4. Hospital Pricing Mark-up and Site of Care Pricing Differentials. This is probably the first issue on HCPF’s list that both can and should be addressed. At issue is the fact that providers direct where a patient receives outpatient injectable drugs. Since health insurers and governments typically pay more in a hospital outpatient setting when compared to a clinic or doctor’s office, providers direct patients to get their infusions at the hospital. Drug companies certainly help sustain this practice when it is in their interest. Johnson & Johnson, for example, made it very difficult for physicians to prescribe Pfizer’s Remicade biosimilar, Inflectra, by contracting aggressively with hospitals and physician groups. Unfortunately, industry lobbying and litigation works, and both hospital and pharmaceutical trade associations have fought hard against “site neutral payment policies”, which is the term of art for this issue. In fact, the Trump administration is currently appealing an adverse ruling relating to its own site-neutral payment policy governing evaluation and management services. While I consider this to be a tractable problem under the umbrella of runaway drug costs, injected and infused drugs administered by medical professionals are a smallish part of the overall drug bill. For reference, the Kaiser Family Foundation estimates that Medicare Part D (patient-administered) drug spend runs nearly 4x that of Medicare Part B (drugs administered incident to medical professional services).
  5. Medicare’s Inability to Negotiate Prices. When the Medicare Part D drug benefit was created, legislators included what’s known as the “non-interference clause”, which prevents the Federal government from negotiating prices with manufacturers directly. HCPF would like to see this change, because it would no-doubt lead to lower drug prices. I agree. Perhaps we’ll see movement on this issue once the next election cycle has been concluded.
  6. Prescription Drug Rebates. The report covers a few of the elements of why rebates are ground zero in the debate over drug pricing. Conceptually, a rebate is a reduction in price offered after the achievement of some performance goal (for example, a certain level of market share), where a discount is a price reduction offered up front. What makes drug rebates so problematic is that PBMs and their counterparties keep all their rebate contracts secret. Thus, buyers don’t really know if they are getting the best deal, and patients don’t know what to expect from year to year in terms of out of pocket expenses. Because the rebates aren’t part of the net price known at the outset of a plan year, patients end up paying co-insurance on an inflated price.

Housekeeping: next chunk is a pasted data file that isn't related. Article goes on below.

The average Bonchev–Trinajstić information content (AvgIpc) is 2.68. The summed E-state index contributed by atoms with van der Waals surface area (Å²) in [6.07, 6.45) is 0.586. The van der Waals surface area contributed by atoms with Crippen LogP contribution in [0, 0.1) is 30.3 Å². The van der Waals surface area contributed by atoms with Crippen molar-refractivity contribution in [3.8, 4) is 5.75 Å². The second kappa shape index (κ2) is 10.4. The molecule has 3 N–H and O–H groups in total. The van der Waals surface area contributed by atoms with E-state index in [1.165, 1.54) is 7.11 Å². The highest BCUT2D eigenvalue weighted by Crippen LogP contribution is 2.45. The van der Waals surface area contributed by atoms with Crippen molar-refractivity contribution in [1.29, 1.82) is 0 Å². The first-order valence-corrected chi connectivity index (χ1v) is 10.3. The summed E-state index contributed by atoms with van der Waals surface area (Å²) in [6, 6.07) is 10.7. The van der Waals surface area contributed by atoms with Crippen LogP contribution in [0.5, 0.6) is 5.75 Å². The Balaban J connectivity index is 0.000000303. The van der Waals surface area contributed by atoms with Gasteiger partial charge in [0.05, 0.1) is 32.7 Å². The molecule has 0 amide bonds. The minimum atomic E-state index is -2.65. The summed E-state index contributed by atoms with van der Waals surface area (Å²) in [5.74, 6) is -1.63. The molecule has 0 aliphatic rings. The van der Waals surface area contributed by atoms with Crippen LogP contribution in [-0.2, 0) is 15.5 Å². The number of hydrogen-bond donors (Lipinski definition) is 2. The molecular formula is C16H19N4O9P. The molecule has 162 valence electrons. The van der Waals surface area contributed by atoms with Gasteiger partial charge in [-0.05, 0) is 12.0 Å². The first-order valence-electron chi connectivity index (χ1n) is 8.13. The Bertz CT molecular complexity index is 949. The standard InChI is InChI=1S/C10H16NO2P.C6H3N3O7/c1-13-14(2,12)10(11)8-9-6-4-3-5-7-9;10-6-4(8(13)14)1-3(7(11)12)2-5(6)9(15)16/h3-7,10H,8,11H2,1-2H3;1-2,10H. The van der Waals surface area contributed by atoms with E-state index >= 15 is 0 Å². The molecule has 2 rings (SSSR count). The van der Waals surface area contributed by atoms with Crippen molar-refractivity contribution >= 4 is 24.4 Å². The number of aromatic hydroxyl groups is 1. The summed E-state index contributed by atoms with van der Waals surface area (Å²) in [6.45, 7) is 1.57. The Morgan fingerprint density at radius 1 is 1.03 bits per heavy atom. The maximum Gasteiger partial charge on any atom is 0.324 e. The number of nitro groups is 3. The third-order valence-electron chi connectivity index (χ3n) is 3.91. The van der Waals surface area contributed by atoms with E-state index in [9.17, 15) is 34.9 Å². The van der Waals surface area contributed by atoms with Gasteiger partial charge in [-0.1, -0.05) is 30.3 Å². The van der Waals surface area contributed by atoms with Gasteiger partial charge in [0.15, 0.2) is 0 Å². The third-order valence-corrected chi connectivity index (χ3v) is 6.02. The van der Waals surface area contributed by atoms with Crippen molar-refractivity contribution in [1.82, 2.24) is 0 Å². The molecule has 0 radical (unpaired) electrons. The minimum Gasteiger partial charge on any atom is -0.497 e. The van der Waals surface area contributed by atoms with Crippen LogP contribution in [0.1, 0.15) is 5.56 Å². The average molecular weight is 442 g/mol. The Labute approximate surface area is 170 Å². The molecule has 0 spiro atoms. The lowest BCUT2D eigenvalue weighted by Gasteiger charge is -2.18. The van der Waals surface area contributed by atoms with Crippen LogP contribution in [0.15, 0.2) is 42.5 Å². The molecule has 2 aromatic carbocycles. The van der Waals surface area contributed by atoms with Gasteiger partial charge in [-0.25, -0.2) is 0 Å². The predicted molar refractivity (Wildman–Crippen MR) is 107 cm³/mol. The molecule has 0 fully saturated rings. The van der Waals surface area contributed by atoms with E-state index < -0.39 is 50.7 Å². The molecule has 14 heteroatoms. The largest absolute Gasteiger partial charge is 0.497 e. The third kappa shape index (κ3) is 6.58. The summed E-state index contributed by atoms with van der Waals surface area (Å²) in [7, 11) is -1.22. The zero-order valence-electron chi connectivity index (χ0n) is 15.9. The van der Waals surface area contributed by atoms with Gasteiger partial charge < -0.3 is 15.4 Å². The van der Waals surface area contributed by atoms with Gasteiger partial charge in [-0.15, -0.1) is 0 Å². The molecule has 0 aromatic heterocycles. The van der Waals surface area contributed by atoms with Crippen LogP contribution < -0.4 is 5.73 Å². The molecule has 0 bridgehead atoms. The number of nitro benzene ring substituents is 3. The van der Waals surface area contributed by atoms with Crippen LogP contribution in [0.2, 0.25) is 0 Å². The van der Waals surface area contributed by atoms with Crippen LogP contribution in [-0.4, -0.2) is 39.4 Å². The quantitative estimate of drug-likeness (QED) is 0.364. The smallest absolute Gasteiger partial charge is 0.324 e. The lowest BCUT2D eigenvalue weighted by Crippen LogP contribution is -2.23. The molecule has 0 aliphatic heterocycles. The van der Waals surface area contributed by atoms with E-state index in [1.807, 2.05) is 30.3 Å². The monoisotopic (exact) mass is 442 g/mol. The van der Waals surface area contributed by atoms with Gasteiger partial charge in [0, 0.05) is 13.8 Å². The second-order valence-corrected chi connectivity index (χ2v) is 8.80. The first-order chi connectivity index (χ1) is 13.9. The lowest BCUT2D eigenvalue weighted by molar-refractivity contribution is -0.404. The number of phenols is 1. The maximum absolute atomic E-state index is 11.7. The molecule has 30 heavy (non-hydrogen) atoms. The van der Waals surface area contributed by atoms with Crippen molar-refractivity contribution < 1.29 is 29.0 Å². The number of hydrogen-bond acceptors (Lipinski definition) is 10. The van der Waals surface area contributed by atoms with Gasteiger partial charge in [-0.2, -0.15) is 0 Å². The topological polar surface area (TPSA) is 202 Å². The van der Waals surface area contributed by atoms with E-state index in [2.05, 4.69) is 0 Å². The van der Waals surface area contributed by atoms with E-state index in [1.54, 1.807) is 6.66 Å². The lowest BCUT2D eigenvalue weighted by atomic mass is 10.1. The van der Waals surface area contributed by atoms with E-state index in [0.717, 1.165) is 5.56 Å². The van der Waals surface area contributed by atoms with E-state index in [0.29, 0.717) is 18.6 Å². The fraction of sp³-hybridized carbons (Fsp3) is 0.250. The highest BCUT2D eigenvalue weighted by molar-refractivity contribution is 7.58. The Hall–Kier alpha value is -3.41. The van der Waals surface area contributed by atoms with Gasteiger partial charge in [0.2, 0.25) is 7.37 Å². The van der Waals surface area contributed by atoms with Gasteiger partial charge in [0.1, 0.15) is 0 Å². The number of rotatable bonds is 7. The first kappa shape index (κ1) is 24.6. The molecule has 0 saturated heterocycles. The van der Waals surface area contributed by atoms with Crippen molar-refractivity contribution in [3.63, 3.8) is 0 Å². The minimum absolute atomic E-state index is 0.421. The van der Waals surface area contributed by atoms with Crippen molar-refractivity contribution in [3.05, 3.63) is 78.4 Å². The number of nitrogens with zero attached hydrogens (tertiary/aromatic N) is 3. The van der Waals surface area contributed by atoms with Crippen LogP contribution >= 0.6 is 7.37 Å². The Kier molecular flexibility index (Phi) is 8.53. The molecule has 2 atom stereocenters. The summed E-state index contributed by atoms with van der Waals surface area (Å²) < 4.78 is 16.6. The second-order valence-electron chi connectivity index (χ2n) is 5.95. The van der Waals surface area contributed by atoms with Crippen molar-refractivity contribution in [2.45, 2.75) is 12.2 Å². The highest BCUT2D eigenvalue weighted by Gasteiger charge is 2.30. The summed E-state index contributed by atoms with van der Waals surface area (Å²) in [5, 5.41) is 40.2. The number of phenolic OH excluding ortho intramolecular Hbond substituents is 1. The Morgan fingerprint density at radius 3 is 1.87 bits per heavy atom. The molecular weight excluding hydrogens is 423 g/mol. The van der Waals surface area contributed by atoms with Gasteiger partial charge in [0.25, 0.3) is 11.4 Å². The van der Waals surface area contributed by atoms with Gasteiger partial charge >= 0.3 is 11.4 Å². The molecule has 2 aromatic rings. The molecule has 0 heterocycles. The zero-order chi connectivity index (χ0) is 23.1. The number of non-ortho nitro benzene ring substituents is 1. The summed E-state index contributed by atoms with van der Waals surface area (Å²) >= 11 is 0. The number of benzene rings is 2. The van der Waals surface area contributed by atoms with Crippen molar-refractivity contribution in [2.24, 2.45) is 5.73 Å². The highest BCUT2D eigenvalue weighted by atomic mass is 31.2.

7. Pharmacy Benefit Managers (PBMs): Pricing, Profits and Consolidation. HCPF asserts that industry consolidation has helped engender an acceleration in PBM industry profits. This is probably true to some degree, but large customers (states, large employers) have never enjoyed many options when it comes to PBM services. Often there are only a few PBMs involved in a price check or Request For Proposal (RFP), and survey after survey suggests that price is only one component of a client’s ultimate decision. As with intellectual property reform and the pay-to-play debate, I doubt we’ll get relief regarding antitrust issues any time soon.
  8. Prescription Drug Promotional Marketing. Number eight on the list has to do with the fact that the U.S. is one of the only countries in the world that permits prescription drug companies to advertise directly to consumers (DTC). While I don’t have empirical evidence beyond the anecdotal here, I think that HCPF may have a decent argument. It’s not uncommon for a consumer to hear of a new drug and ask for a trial from his or her doctor. A doctor isn’t in the business of denying care, so he or she may comply so long as the drug is perceived to be safe and well-tolerated. Earlier this year, the Trump administration tried to take a small bite out of drug companies’ DTC advertising efforts by mandating that companies disclose their prices in DTC ads; however, industry challenged Trump’s rule and a judge subsequently ruled in industry’s favor.
  9. Marketing to Physicians. Drug companies still market aggressively to physicians. However, where efforts used to include lavish trips and gifts, the industry and physician groups have self-policed to a significant degree. There’s little question offering speaker bureau appointments and conducting continuing education symposia lead to higher levels of prescribing (if they didn’t, industry wouldn’t bother), but the impact of these activities is probably much reduced from years past.